Is the Chinese Listing Bubble Going Bust? [CFO Journal]
Suddenly the boom in Chinese listings on U.S. exchanges is looking shaky, and two primary reasons were reinforced in separate developments today. On Wall Street, Renren, dubbed the Chinese Facebook, tanked after its shares debuted at a stratospheric multiple on Wednesday, calling into question the appetite for future Chinese IPOs. Meanwhile, at a New York City financial conference, SEC officials were nearly elbowing each other out of the way to express their concerns about reverse mergers that are allowing Chinese firms to back door their way into U.S. markets.
U.S. Economy Adds 244,000 Jobs in April; Rate at 9.0% [NYT]
The United States economy added 244,000 jobs in April after a gain of a revised 221,000 jobs in March, the Department of Labor said on Friday, as the unemployment rate rose to 9 percent in April from 8.8 percent in March.
The Grand Illusion: PwC Settles Satyam U.S. Class Action Claims [Forbes]
Oh boy, “The SEC and the PCAOB would not confirm that their enforcement actions regarding the Satyam audit were finished.”
BDO USA Settles Bankest Suit With Former Client Banco Espirito Santo [Bloomberg]
BDO’s statement emailed to Bloomberg: “BDO USA LLP has entered into confidential settlement agreements with Banco Espirito Santo and Barry Mukamal, the bankruptcy trustee of E.S. Bankest LC, pursuant to which the lawsuits against BDO have been resolved,” sounds a lot like what we published yesterday.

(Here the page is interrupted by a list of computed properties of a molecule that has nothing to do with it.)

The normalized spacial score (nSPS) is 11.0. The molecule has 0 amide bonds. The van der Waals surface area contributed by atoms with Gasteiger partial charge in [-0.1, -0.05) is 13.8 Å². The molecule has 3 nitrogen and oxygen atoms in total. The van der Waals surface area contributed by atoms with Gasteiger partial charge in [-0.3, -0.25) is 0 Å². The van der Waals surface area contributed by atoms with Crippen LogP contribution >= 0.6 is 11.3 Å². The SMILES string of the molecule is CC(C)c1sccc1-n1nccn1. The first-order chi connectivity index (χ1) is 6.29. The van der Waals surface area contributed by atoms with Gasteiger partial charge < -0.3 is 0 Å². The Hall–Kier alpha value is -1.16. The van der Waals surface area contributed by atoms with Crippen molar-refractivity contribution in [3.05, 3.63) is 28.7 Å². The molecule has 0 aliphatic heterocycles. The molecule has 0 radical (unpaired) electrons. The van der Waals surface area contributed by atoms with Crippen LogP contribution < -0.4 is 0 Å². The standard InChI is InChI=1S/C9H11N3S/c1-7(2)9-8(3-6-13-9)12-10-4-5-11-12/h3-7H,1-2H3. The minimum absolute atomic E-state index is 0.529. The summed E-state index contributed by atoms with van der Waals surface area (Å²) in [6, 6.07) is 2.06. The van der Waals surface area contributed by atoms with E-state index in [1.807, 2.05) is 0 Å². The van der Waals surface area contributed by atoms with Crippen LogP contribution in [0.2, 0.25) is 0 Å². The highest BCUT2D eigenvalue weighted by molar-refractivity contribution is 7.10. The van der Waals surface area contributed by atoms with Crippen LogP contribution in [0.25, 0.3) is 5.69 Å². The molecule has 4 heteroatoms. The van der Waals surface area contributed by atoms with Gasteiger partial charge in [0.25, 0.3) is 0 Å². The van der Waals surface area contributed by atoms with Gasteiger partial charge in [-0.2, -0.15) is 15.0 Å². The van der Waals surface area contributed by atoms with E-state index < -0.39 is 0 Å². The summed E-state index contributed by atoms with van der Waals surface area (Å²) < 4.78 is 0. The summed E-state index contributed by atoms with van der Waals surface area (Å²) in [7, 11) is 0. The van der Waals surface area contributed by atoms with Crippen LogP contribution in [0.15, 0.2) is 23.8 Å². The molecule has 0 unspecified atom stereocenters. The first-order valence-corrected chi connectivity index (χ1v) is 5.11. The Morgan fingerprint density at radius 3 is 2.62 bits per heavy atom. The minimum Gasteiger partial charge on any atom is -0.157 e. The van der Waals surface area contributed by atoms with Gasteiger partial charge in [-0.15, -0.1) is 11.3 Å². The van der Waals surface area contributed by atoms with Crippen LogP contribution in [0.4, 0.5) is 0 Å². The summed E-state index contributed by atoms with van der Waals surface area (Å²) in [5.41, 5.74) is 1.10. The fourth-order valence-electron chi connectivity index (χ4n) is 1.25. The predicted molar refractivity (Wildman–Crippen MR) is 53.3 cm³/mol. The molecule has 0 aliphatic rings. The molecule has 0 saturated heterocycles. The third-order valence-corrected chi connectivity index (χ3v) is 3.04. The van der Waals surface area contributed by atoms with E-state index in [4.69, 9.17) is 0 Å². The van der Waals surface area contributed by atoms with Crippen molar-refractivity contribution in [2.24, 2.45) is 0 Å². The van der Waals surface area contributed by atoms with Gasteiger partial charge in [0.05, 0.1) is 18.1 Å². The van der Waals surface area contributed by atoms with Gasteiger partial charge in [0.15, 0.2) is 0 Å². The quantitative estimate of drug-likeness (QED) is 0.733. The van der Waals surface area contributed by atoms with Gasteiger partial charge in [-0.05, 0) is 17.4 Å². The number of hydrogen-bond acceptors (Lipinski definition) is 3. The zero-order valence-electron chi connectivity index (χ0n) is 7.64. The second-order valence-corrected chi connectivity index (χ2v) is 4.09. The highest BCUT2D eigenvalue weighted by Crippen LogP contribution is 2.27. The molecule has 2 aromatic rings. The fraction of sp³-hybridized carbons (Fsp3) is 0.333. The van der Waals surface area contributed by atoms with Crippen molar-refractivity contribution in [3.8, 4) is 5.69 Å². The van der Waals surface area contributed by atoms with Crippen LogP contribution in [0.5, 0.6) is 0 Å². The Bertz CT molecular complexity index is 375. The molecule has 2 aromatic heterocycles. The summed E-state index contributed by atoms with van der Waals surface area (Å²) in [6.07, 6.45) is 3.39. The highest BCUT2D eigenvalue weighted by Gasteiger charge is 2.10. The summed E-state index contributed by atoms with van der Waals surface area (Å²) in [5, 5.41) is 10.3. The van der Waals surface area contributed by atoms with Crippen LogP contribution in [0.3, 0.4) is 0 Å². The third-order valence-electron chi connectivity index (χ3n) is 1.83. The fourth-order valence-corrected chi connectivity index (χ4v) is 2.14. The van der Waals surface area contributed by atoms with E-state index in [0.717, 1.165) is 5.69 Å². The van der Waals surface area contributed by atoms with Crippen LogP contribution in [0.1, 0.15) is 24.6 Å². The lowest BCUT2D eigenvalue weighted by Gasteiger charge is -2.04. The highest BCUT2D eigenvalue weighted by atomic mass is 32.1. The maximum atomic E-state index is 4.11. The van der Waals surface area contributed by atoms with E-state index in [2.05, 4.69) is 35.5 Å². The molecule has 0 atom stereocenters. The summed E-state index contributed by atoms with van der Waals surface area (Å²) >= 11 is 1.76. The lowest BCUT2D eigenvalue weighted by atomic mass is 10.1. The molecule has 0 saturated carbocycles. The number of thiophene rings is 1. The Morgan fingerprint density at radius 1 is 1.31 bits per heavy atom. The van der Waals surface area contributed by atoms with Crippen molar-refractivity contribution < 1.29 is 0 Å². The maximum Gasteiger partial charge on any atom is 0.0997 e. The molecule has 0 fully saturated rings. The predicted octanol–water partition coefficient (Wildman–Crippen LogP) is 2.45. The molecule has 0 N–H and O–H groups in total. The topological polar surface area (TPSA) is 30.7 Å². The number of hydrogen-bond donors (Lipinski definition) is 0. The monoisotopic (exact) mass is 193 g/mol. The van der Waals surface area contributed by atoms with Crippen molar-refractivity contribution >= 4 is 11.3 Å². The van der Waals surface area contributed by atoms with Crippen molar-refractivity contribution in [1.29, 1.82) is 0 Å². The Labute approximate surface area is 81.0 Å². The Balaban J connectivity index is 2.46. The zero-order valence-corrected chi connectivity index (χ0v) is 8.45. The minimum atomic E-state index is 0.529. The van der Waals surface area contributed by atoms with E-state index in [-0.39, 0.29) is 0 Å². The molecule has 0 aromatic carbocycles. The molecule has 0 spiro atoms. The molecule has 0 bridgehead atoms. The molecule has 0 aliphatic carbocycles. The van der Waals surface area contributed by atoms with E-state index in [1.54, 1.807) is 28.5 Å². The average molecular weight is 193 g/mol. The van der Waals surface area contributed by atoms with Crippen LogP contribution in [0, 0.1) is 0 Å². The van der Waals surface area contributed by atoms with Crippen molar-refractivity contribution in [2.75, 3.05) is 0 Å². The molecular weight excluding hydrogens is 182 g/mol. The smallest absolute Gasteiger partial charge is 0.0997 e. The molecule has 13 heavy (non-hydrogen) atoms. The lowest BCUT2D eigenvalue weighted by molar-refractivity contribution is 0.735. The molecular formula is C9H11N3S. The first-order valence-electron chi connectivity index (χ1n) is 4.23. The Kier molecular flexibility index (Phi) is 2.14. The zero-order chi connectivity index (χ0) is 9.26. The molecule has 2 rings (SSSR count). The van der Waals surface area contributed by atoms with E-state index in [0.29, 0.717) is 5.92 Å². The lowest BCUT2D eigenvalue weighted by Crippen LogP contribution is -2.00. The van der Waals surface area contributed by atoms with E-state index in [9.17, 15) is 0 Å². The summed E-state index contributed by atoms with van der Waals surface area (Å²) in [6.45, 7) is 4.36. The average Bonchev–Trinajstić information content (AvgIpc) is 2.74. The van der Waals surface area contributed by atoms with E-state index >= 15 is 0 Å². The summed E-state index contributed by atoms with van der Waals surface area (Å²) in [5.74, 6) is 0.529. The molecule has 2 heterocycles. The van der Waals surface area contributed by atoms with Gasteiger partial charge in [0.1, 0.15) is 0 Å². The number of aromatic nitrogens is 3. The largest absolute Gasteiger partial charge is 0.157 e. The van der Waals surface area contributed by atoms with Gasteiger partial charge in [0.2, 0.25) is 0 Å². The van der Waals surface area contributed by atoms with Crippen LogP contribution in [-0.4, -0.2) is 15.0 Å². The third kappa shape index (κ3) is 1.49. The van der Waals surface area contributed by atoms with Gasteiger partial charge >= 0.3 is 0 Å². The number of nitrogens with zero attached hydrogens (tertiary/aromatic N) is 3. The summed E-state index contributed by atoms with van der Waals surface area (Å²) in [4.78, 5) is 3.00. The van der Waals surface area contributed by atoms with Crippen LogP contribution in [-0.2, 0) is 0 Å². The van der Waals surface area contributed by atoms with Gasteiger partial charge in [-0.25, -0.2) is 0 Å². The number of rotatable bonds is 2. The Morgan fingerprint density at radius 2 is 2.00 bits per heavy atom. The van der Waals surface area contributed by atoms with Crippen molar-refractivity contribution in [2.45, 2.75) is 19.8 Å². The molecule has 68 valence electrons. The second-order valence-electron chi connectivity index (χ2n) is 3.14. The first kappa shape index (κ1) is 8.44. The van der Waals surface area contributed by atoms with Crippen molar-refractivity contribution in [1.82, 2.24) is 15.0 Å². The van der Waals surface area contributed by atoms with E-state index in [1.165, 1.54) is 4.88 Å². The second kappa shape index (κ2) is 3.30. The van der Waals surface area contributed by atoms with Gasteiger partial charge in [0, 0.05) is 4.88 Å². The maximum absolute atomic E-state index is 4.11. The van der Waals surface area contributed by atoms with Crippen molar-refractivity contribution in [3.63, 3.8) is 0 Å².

The Kabbalah Centre in Los Angeles is the focus of an IRS investigation into tax evasion [LAT]
Sources familiar with the investigation said the criminal division of the IRS is looking into whether nonprofit funds were used for the personal enrichment of the Berg family, which has controlled the Kabbalah Centre for more than four decades, a period in which it expanded from one school of a little-known strain of Judaism to a global brand with A-list followers like Ashton Kutcher and Gwyneth Paltrow and assets that may top $260 million.
New PCAOB Chairman Pushes for Audit Overhaul [AT]
“I do not believe that the global audit firm networks themselves pose a systemic risk to our economy,” said Doty. “Initiatives to shrink the global audit firms would likely weaken their ability to audit large, multinational companies that may be systemically important.” He said governments should instead focus on regulation. “To protect investors, governments should regulate such firms, not cripple them,” said Doty. “There’s no reason to think that if there were more major firms, they would be more likely to stand up to their clients.”
U.S. auditor watchdog hopeful of access to China [Reuters]
U.S. audit watchdogs are hopeful of ending a stalemate that has blocked inspections of auditors in China, the head of the audit oversight agency said on Thursday. With more Chinese companies raising capital in the U.S. markets, “I believe Chinese authorities understand they have a real interest in solving our impasse,” James Doty, chairman of the Public Company Accounting Oversight Board said.